The enactment of the Real Estate (Regulation and Development) Act 2016, is expected to provide a fillip to the real estate and construction sector and improve ease of doing business in the country. Added to this, the reforms in construction approvals that are now taking place, are likely to reduce the inordinate delays in completion of projects.
“In the last couple of years, the government has undertaken various policy initiatives and reforms, specifically addressing the liquidity and transparency concerns in the sector,” points out Neeraj Bansal, partner and India head, building, construction and real estate (BCRE) sector, KPMG India. The Real Estate Act, is expected to drive transparency, governance and professionalism in the sector. The next step, is addressing the delays in approvals and skill shortage, he elaborates.
Work done till date
According to a government study on regulatory approvals, as many as 50 approvals are needed in several states, before the commencement of a project. To address this issue, several states and government bodies, have announced measures to streamline the approval process and speed up the construction of projects.
Government agencies and civic bodies
|Work done so far||
|Ministry of Housing and Urban Poverty Alleviation (MoHUPA)||In 2013, a committee for Streamlining Approval Procedures for Real Estate Projects (SAPREP) formed earlier, submitted its recommendations to the ministry for setting up a mechanism in the country.||The government, with some limitations, agreed to most of the recommendations, paving the way forward.|
|Ministry of Urban Development (MoUD)||In March 2016, it announced a single-window clearance mechanism for New Delhi and Mumbai, for both, residential and commercial projects. The implementation will happen by October this year.
Once the automation is done in the two big metros, some other key cities will follow: Hyderabad, Kolkata, Ahmedabad, Lucknow, Jaipur, Guwahati, Bengaluru and HAL Bengaluru, Amritsar, Chennai, Nagpur, Jaipur, Aurangabad, and Patna.
|Construction approvals will be done smoothly and within a small span of time.|
|Ministry of Environment, Forests & Climate Change||This ministry has come out with revised and simplified environmental norms and these will be notified after consultation with the MoUD.||Considered as the biggest hurdle, the new rules for environmental clearance are likely to be clearer and will expedite approvals.|
|Maharashtra||Already following an automated system of project approvals for various levels, such as environment, fire, etc. It has announced plans to streamline the entire process and make it online.||A number of key real estate markets, such as Mumbai and Pune will benefit from the move.|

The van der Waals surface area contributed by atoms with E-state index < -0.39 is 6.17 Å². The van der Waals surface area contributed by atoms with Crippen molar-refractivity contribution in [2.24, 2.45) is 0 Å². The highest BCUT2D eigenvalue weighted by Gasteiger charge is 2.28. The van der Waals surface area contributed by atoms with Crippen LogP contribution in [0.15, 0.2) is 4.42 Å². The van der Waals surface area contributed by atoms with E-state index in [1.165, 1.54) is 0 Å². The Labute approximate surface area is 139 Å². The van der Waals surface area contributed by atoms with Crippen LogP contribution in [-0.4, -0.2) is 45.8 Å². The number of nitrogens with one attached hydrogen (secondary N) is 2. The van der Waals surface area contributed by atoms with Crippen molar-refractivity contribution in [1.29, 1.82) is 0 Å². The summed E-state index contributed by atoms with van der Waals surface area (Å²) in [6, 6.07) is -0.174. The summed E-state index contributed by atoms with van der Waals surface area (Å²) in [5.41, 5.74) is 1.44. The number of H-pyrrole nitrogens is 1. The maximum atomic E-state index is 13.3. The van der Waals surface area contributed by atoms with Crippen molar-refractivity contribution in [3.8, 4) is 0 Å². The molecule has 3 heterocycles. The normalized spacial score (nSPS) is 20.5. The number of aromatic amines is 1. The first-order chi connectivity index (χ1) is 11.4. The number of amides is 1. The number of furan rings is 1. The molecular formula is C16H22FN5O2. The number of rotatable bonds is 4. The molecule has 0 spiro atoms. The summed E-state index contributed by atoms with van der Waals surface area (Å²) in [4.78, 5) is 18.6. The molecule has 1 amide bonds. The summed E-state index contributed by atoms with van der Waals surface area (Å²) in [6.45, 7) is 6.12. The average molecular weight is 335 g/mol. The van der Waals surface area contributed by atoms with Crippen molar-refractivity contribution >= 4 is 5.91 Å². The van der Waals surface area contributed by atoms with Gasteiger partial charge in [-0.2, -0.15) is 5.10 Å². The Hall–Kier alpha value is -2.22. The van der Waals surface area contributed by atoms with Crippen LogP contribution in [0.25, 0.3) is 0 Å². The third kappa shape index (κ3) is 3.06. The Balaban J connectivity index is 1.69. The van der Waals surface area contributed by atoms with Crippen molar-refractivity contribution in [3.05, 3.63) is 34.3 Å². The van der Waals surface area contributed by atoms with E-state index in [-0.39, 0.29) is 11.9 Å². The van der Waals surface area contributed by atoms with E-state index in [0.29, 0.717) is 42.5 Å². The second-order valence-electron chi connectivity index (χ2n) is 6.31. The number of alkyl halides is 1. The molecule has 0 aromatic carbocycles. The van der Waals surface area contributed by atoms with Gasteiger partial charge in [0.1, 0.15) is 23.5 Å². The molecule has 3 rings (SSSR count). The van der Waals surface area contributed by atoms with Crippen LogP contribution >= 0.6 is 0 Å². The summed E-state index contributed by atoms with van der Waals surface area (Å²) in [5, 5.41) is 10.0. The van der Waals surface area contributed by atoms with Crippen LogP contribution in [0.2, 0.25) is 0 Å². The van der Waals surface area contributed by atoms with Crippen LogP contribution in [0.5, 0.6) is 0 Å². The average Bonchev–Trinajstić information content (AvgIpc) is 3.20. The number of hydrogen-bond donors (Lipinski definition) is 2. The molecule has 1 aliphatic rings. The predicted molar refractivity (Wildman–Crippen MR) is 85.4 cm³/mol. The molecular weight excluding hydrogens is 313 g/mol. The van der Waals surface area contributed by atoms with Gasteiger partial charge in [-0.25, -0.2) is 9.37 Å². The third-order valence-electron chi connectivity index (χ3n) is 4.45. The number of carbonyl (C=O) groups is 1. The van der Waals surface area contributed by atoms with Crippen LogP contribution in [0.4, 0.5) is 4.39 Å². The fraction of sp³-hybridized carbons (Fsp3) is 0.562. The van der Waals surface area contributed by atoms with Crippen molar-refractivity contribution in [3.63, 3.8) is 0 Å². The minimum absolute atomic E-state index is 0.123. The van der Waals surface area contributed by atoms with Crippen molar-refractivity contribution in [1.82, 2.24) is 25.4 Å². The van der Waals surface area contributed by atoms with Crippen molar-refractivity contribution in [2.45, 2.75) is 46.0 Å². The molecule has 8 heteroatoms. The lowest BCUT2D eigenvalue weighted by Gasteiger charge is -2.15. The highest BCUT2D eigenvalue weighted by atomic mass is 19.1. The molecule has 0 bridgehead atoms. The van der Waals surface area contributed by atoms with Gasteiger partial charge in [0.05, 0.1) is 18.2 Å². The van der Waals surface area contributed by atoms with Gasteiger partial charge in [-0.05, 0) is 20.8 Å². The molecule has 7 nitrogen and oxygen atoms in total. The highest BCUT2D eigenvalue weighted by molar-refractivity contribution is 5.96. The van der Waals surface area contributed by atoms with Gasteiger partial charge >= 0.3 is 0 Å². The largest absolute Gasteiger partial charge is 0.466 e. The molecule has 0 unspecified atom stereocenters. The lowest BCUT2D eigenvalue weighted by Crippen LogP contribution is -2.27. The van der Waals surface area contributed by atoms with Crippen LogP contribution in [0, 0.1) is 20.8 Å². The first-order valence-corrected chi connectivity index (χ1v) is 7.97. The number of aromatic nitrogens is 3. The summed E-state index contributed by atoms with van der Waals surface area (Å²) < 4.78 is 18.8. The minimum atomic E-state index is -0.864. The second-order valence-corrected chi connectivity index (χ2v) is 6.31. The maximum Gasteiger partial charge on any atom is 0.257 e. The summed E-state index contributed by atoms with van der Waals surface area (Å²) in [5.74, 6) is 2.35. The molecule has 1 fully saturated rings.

|Haryana||Has already put in place an online mechanism, for the approval of building plans for individual houses.
In October 2015, Haryana’s new integrated licensing policy (NILP) reduced the land area required for integrated townships from 100 acres to 25 acres. The policy is applicable to high and hyper potential areas in the NCR and the state capital region (SCR).
|Reduced burden on the approving authorities.
Will result in development of integrated townships.
|Brihanmumbai Municipal Corporation||Has allowed construction activity till 10 pm, to expedite construction.||The extended hours are likely to reduce the time overrun on projects.|
|City administrations of Vishakhapatnam, Indore, and Coimbatore||Have already put in place automated systems for building plan approvals.||Takes lesser time to approve building plans.|
Benefits of easing the construction approvals’ process
At present, there is a huge pile-up of unsold inventory, across key markets. “The biggest hurdle in a project’s completion, is the approval process. With the streamlining of the process, the time taken on approvals will significantly reduce,” says Dharmesh Jain, president of the Maharashtra Chamber of Housing Industry (MCHI). A mid-sized housing project that has been approved, usually takes 24-36 months to complete. Delays in approvals, could extend the project by six months to more than a year. With faster approvals, this time overrun can be reduced significantly.
Anuj Puri, chairman and country head, JLL India, in a recent blog post, wrote, “A simpler and uniform process, will help bring down the cost of each unit in a project by 20%-30%.”
According to Rohit Raj Modi, VP – south, CREDAI National, the foremost challenge will be in the implementation of these measures. “The changes should not merely be in the ease of getting permits, but also in the number of permits required, without compromising on building quality or putting buyers at risk. In the age of self-certifications, if the government can do away with unnecessary documentation, it will help the developers immensely,” he maintains.
Officials at the urban local bodies, also need to be trained to handle the online or automated mechanism. Moreover, the state-level units will need to collaborate with the central agencies, to effectively implement such plans.